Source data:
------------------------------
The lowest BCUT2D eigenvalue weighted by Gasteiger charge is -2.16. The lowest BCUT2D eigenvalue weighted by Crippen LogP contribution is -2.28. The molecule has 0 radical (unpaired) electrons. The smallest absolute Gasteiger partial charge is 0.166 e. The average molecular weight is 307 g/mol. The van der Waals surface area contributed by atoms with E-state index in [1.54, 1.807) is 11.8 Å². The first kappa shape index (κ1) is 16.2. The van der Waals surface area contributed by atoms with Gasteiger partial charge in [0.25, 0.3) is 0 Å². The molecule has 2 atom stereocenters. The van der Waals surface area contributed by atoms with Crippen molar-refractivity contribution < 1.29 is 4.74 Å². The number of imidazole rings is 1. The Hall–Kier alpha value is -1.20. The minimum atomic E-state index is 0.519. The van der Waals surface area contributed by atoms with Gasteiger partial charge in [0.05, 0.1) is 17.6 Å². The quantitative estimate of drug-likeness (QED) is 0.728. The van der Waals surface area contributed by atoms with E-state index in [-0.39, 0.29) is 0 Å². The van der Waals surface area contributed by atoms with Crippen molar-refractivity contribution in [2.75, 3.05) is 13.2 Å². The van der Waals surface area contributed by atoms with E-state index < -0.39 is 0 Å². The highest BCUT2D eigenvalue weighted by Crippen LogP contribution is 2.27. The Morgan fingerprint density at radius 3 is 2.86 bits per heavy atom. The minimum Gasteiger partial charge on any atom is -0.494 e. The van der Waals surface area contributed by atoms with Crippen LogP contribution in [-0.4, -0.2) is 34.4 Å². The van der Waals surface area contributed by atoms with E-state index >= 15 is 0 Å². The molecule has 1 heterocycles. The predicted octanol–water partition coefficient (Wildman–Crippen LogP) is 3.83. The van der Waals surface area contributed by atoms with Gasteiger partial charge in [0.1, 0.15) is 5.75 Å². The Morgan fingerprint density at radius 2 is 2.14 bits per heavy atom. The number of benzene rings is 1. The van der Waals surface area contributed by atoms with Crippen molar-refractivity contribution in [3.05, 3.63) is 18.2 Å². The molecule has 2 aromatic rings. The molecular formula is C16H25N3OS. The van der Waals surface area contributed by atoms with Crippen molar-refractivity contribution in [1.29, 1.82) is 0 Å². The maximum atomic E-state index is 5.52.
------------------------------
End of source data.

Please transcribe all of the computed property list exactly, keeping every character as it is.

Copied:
The lowest BCUT2D eigenvalue weighted by Gasteiger charge is -2.16. The lowest BCUT2D eigenvalue weighted by Crippen LogP contribution is -2.28. The molecule has 0 radical (unpaired) electrons. The smallest absolute Gasteiger partial charge is 0.166 e. The average molecular weight is 307 g/mol. The van der Waals surface area contributed by atoms with E-state index in [1.54, 1.807) is 11.8 Å². The first kappa shape index (κ1) is 16.2. The van der Waals surface area contributed by atoms with Gasteiger partial charge in [0.25, 0.3) is 0 Å². The molecule has 2 atom stereocenters. The van der Waals surface area contributed by atoms with Crippen molar-refractivity contribution < 1.29 is 4.74 Å². The number of imidazole rings is 1. The Hall–Kier alpha value is -1.20. The minimum atomic E-state index is 0.519. The van der Waals surface area contributed by atoms with Gasteiger partial charge in [0.05, 0.1) is 17.6 Å². The quantitative estimate of drug-likeness (QED) is 0.728. The van der Waals surface area contributed by atoms with E-state index in [-0.39, 0.29) is 0 Å². The van der Waals surface area contributed by atoms with Crippen molar-refractivity contribution in [2.75, 3.05) is 13.2 Å². The van der Waals surface area contributed by atoms with E-state index < -0.39 is 0 Å². The highest BCUT2D eigenvalue weighted by Crippen LogP contribution is 2.27. The Morgan fingerprint density at radius 3 is 2.86 bits per heavy atom. The minimum Gasteiger partial charge on any atom is -0.494 e. The van der Waals surface area contributed by atoms with Crippen LogP contribution in [-0.4, -0.2) is 34.4 Å². The van der Waals surface area contributed by atoms with E-state index >= 15 is 0 Å². The molecule has 1 heterocycles. The predicted octanol–water partition coefficient (Wildman–Crippen LogP) is 3.83. The van der Waals surface area contributed by atoms with Gasteiger partial charge in [0.1, 0.15) is 5.75 Å². The Morgan fingerprint density at radius 2 is 2.14 bits per heavy atom. The number of benzene rings is 1. The van der Waals surface area contributed by atoms with Crippen molar-refractivity contribution in [3.05, 3.63) is 18.2 Å². The molecule has 2 aromatic rings. The molecular formula is C16H25N3OS. The van der Waals surface area contributed by atoms with Crippen molar-refractivity contribution in [1.29, 1.82) is 0 Å². The maximum atomic E-state index is 5.52.